Back in town, I completed by homage to the Bard, by joining a Behind the Scenes Tour at the Royal Shakespeare Company, which is sparking with new-found lustre since the theatre complex was remodelled, melding the old with the new. It’s a fabulously illuminating tour, taking in the wardrobe department, the audio and lighting booths, seeing both theatres and coming away suitably in awe of the productions that are routinely staged here. Our guide frothed freely with fun facts and insights, effortlessly illustrating what an unrivalled treasure this theatre company is. www.rsc.org.uk

As one of England’s classic towns, Stratford-upon-Avon is tailor-made for afternoon tea indulgences, whether you fancy a simple cream tea or the full champagne symphony. After a theatre tour, why not salute the Bard with bubbles and tea in the Royal Shakespeare Company’s Rooftop Restaurant? The panoramic views of across the Warwickshire countryside were as delicious as the oven-fresh scones. I also enjoyed the classic afternoon tea ritual at The Arden Hotel, which was also my overnight roost.

Supremely situated right across the road from the Royal Shakespeare Company Theatres, The Arden Hotel has undergone a substantial refresh to create a stylish and sophisticated 45-bedroom boutique luxury property. This graceful redbrick manor, flanking the River Avon, thoughtfully blends heritage-inspired furnishings contrast with contemporary touches, creating a classic country escape with a modern twist. Named for the idyllic forest hideaway in Shakespeare’s As You Like It, The Arden Hotel was a dream base for appreciating the life of the Bard, reflecting on the day’s discoveries in the chic Waterside Brasserie, where seasonal specialties are to the fore.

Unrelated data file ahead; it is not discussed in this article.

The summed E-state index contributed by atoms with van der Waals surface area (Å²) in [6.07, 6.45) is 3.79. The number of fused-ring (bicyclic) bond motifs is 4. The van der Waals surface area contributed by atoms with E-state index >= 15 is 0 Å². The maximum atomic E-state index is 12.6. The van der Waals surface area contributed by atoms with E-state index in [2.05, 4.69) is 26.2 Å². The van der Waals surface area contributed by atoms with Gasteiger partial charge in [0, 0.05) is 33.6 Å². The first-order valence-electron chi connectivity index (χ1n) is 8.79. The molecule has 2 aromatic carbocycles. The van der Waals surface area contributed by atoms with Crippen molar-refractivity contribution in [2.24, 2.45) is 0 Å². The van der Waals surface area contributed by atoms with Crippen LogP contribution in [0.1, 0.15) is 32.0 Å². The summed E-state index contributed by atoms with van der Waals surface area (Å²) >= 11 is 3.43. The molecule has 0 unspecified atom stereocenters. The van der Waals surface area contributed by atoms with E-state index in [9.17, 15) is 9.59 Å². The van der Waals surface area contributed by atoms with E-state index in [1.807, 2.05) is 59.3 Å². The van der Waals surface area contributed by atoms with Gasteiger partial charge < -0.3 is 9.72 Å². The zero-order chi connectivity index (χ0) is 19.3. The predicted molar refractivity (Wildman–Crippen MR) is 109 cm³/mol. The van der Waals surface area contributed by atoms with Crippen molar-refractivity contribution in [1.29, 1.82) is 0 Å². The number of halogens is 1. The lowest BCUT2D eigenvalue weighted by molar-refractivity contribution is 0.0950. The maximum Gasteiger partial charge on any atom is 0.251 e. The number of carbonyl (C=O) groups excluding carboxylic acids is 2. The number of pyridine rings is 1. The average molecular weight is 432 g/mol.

The hotel’s rooms and suites at The Arden Hotel are eye-catching and stylish in equal measure, with crisp, cool colour schemes and rich fabrics. My gorgeous guestroom featured an en-suite shower room with ESPA toiletries, smart TV, safe, complimentary fruit & mineral water, bathrobes, slippers and free wifi. From restorative coffees and delightful afternoon teas to late night cocktails, The Arden Hotel delivers the goods with aplomb.

Stratford-upon-Avon is not exactly famed as being one of the warmest places in the world, so the roaring fire in the lounge was a homely, cosy touch. Whatever the weather, the exclusive champagne bar is the cherry on top of this waterside retreat, in the theatrical heartland of Shakespeare’s town.  Whether you wish to wine and dine at The Arden, or treat yourself to a memorable stay, for best rates and special deals, head to www.slh.com/hotels/the-arden-hotel-stratford/

The wider Warwickshire countryside is pitch-perfect for leisurely sightseeing, whether it be Royal Leamington Spa, Warwick or Kenilworth. For the very best advice on touring tips and temptations, head to http://shakespeares-england.co.uk

Mike Yardley is Newstalk ZB’s Travel Correspondent on Saturday Mornings with Jack Tame.